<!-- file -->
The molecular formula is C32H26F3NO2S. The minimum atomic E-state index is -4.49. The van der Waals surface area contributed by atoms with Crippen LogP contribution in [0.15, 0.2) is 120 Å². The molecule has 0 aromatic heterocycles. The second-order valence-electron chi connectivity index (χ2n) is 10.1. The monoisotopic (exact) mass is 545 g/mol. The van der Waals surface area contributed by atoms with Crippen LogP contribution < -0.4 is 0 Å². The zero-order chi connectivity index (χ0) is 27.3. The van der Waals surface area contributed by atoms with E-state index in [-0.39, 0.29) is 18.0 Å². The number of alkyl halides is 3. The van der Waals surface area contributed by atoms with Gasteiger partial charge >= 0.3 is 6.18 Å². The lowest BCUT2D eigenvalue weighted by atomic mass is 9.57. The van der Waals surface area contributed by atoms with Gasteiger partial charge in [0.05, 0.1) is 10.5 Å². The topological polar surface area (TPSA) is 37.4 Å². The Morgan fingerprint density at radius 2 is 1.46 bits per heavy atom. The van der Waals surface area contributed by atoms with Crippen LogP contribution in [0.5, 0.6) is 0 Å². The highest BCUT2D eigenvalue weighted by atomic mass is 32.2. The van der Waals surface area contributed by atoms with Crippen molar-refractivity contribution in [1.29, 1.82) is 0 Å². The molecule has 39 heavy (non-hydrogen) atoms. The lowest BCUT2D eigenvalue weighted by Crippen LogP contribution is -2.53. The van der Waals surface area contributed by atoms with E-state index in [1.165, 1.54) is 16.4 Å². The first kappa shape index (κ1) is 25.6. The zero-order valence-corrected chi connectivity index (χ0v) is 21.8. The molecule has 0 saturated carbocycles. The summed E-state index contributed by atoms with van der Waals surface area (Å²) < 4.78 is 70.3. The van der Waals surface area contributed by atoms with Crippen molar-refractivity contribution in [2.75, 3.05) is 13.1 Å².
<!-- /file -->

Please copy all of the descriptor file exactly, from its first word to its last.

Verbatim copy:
The molecular formula is C32H26F3NO2S. The minimum atomic E-state index is -4.49. The van der Waals surface area contributed by atoms with Crippen LogP contribution in [0.15, 0.2) is 120 Å². The molecule has 0 aromatic heterocycles. The second-order valence-electron chi connectivity index (χ2n) is 10.1. The monoisotopic (exact) mass is 545 g/mol. The van der Waals surface area contributed by atoms with Crippen LogP contribution < -0.4 is 0 Å². The zero-order chi connectivity index (χ0) is 27.3. The van der Waals surface area contributed by atoms with E-state index in [-0.39, 0.29) is 18.0 Å². The number of alkyl halides is 3. The van der Waals surface area contributed by atoms with Gasteiger partial charge >= 0.3 is 6.18 Å². The lowest BCUT2D eigenvalue weighted by atomic mass is 9.57. The van der Waals surface area contributed by atoms with Gasteiger partial charge in [0.05, 0.1) is 10.5 Å². The topological polar surface area (TPSA) is 37.4 Å². The Morgan fingerprint density at radius 2 is 1.46 bits per heavy atom. The van der Waals surface area contributed by atoms with Crippen LogP contribution in [0.5, 0.6) is 0 Å². The highest BCUT2D eigenvalue weighted by atomic mass is 32.2. The van der Waals surface area contributed by atoms with Crippen molar-refractivity contribution in [1.29, 1.82) is 0 Å². The molecule has 39 heavy (non-hydrogen) atoms. The lowest BCUT2D eigenvalue weighted by Crippen LogP contribution is -2.53. The van der Waals surface area contributed by atoms with E-state index in [1.165, 1.54) is 16.4 Å². The first kappa shape index (κ1) is 25.6. The zero-order valence-corrected chi connectivity index (χ0v) is 21.8. The molecule has 0 saturated carbocycles. The summed E-state index contributed by atoms with van der Waals surface area (Å²) < 4.78 is 70.3. The van der Waals surface area contributed by atoms with Crippen molar-refractivity contribution in [2.75, 3.05) is 13.1 Å².